Residues of seagrass Posidonia oceanica beached in tourist zones represent often a problem in the Mediterranean.The leaf debris help to reduce the swell’s energy and can act as a seedbank for dune formation increasing the overall resilience of the coast to natural and climate change effects. However, to ensure that the coasts and beaches remain attractive for tourism, different and sometimes inadequate management practices are used along the Mediterranean to remove tones of this material that gets disposed in many coastal areas, including protected areas.
POSBEMED will look at the management, conflicts and opportunities of the Mediterranean coast, particularly coastal protected areas and Natura 2000 habitats where interdependence between seagrass meadows, dunes and beaches occurs in order to provide a Mediterranean strategy and governance model for enhancing the management effectiveness of these protected areas and beyond. By integrating the results of several past projects and examine management practices, stakeholder´s perceptions and expectations, guidelines with innovative management tools will be produced to enhance local administrations and coastal manager´s capacity across the Mediterranean countries. The results will assist in improving protection measures and enhancing management effectiveness on these connected habitats while promoting local blue growth based on the use and sustainable management of the seagrass banquettes as natural capital.
1. To analyse the current management practices of Posidonia beaches/dunes systems and banquettes in Mediterranean countries and provide a socioeconomic valuation synthesis of its ecosystem services.
2. Integrate and adapt tools for management of Posidonia beach/dunes in local sustainable growth and good practice guidelines for a holistic and integrated approach in conservation and management efforts.
3. To propose a model of governance and a common strategy for the management of Posidonia beach/dune systems in Mediterranean Natura 2000 sites and other coastal protected areas.
IUCN-Med will coordinate the overall technical work that will start with data collection and evaluation phase with all the project partners to get an outline of the overall situation in Spain, France, Italy, Greece and Cyprus. Then, IUCN-Med will develop with all partners a proposal for an action plan on Posidonia beach and dune systems, as a transnational joint strategy, to enhance the management of this natural capital and the connected coastal habitats within the Natura 2000 sites and protected areas. The work will develop the guiding principles for decision making on the seagrass/beach systems and associated coastal dunes that balance the interests of diverse stakeholder groups, incorporate linkages among habitats for effective marine protected areas networks, and provide a tool to facilitate evaluations and good management approaches for coastal resource managers.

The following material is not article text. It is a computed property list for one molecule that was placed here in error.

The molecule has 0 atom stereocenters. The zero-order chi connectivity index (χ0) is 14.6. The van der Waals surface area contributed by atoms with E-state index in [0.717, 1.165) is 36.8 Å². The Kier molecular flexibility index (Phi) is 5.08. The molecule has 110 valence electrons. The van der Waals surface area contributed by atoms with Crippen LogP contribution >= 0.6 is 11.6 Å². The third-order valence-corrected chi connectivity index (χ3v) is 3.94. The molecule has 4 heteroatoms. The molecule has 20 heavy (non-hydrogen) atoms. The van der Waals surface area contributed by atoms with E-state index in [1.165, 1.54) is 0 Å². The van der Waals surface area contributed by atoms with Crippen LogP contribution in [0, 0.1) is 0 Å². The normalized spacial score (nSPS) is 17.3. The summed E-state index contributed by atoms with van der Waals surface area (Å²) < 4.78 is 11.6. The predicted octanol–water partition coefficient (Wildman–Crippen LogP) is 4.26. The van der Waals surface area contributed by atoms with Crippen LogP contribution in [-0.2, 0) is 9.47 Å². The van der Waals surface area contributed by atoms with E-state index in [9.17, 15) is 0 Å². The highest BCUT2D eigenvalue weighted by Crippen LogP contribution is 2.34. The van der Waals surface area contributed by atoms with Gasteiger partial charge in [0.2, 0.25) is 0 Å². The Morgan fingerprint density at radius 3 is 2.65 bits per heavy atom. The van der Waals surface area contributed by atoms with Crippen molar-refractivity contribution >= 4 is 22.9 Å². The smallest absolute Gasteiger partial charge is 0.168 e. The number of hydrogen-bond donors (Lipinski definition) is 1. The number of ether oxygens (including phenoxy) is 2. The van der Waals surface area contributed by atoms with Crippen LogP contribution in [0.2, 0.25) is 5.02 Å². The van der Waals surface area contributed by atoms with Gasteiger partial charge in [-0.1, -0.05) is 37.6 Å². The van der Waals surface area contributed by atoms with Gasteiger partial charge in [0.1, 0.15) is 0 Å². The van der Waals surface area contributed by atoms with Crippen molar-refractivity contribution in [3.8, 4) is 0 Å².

The findings and outcomes will be used in further synthesis and recommendations for management and policies regarding Posidonia beaches/dunes systems in protected areas and Natura 2000 sites (in particular marine protected areas) and to further test its application in pilot sites.
This project is led by the Entente Interdépartementale de Démoustication Méditerranée (EID-MED, France) and involves four other partners from the Mediterranean basin: the IUCN Centre for Mediterranean Cooperation, the IMC Foundation- International Marine Centre in Sardinia (Italy), ECO-logica srl in Puglia (Italy) and the Hellenic Center for Marine Research (HCMR, Greece).
As associate partners: Ministry of Agriculture, Rural Development and Environment of Cyprus, Regional Government of the Balearic Islands (Department of Environment, Agriculture and Fisheries), French Agency for marine protected areas (now French Agency for Biodiversity), Larnaka Municipality in Cyprus, Municipality of Giovinazzo from Italy and the Hellenic Society for the Protection of Nature.
596,750 Euros (85% co-funded by the European Regional Development Fund)
From September 2016 until February 2018